We bred Lonestar and sold a half interest in him to our good friend Dwight Alexander, and he has certainly proven his worth as herdsire for the Diamond H. He is a Northstar Vernon son, out of a cow that was a top selling heifer at the first Broken Oak production sale. His dam is a Vernon grandaughter and the bottom side of her pedigree has Erle, Sampson 629, Sambo Jordi, and Swiss Way Marshall 53. He has yet to miss (produce a poor calf) in a breeding. When you see him in person you will find him to be smooth; very balanced, front to back. His birth weights are very consistently in the mid to low 80’s and calves have lots of bone and muscle, and are very stylish, with LOTS of growth. His sons have done very well at both Navasota and Green Spring testing facility. A 3W son had a -4.27 RFI, near the lowest I have ever heard of! Perhaps one of his best traits is his disposition! He is a teddy bear! The calf pictured below is 6 months old, out of a 1000# Ranger daughter. His genetics available to the public, via conventional semen for sale.
ZA 77 “DHR BEEFMAKER” PB 82446 BW 82 Adj WW 714 Adj YW 1237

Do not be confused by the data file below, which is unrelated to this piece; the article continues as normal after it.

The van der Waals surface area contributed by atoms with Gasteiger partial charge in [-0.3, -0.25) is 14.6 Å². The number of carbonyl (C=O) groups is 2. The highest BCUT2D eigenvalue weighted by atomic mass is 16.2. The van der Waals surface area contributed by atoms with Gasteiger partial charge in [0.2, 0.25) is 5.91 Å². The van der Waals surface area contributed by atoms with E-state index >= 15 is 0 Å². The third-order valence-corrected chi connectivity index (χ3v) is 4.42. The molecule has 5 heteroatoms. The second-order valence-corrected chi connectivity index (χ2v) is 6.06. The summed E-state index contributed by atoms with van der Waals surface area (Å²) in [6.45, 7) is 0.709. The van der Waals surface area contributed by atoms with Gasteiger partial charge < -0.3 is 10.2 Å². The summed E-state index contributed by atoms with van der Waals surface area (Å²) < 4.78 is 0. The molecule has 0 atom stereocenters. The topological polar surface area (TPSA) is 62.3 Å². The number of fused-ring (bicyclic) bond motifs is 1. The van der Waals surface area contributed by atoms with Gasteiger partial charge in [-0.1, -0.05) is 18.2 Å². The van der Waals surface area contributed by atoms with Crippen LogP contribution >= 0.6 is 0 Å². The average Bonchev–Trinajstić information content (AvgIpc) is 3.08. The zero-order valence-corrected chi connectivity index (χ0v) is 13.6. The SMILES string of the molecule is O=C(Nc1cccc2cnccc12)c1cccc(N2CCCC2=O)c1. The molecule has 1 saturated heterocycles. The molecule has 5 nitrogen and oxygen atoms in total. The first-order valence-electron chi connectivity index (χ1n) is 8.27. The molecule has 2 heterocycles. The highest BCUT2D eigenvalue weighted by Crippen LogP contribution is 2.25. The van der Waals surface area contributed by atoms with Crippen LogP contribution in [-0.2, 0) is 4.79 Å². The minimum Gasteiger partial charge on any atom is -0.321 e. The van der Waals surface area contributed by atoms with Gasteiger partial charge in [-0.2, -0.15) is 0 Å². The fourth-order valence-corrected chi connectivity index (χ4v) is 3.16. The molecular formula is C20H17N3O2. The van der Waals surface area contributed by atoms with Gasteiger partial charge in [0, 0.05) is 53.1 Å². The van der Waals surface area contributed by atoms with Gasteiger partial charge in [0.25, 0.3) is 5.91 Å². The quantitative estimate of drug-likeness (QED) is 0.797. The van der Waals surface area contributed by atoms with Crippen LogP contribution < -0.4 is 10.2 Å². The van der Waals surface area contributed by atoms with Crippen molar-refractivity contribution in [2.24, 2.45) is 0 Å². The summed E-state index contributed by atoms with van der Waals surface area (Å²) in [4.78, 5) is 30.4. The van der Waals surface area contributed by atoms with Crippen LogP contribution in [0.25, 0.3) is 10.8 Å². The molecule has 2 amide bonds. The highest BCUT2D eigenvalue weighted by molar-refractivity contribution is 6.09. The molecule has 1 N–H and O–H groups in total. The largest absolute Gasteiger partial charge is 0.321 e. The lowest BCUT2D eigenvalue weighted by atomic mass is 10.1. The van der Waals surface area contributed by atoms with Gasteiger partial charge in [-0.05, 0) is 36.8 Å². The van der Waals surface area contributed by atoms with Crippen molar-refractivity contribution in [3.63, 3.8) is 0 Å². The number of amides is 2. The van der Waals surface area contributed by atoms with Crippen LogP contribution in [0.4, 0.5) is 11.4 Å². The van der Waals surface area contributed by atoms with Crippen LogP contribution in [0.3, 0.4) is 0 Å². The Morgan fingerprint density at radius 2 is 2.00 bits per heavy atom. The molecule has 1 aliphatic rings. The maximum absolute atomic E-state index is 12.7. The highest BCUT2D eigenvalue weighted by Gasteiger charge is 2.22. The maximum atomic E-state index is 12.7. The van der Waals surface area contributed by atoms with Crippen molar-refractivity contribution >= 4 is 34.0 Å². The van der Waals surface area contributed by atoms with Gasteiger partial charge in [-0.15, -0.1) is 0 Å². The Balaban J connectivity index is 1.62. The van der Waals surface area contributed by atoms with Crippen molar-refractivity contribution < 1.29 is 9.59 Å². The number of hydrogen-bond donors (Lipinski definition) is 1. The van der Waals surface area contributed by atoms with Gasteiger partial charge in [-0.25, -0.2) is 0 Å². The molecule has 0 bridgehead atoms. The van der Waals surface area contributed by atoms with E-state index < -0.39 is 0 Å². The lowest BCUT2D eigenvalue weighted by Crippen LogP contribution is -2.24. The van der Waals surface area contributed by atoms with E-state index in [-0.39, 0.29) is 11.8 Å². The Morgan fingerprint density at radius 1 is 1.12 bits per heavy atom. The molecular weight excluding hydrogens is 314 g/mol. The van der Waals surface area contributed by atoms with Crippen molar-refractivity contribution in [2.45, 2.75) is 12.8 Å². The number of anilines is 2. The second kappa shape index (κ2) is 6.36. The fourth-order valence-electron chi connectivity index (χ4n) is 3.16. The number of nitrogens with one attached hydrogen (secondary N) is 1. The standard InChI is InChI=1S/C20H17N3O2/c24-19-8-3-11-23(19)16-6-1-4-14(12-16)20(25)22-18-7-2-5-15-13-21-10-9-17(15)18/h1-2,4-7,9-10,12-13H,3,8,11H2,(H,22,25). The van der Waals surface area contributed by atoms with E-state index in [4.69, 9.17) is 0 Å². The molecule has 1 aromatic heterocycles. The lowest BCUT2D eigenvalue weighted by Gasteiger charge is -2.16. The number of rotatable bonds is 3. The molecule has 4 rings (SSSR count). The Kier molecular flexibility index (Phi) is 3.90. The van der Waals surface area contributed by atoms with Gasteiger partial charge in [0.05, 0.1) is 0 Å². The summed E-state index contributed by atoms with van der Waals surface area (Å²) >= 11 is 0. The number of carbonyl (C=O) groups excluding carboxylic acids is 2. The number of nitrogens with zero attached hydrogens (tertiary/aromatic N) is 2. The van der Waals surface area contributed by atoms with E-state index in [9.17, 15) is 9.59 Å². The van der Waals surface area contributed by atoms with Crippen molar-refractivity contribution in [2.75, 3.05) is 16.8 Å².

Test Results ADG 3.27 (ratio ) REA 15.37 (115) IMF 4.14 (101) BF .23 (109)
This Ranger 11R son is out of a consistent fullblood cow. He calved on 10/5/12 at 82# . He went on to wean at a whopping 725# and a 1237# yearling weight. That gives him a WDA of 3.45…that works! During the Navasota test, he had a top five performance in both ADG and RFI with 3.12 and -.84, respectively. He ratioed 1.27 in REA and had a 4.08 IMF. We first bred him to the spring 2014 heifers and several cows. No birthing problems, good birthweights. His calves are consistently among the top wean weights….this guy is the real deal. And although he sports a limp from sparring with his pasture mates, he is still getting the job done. He is breeding a group of heifers as I write this post. We have his semen available at only $15 a straw.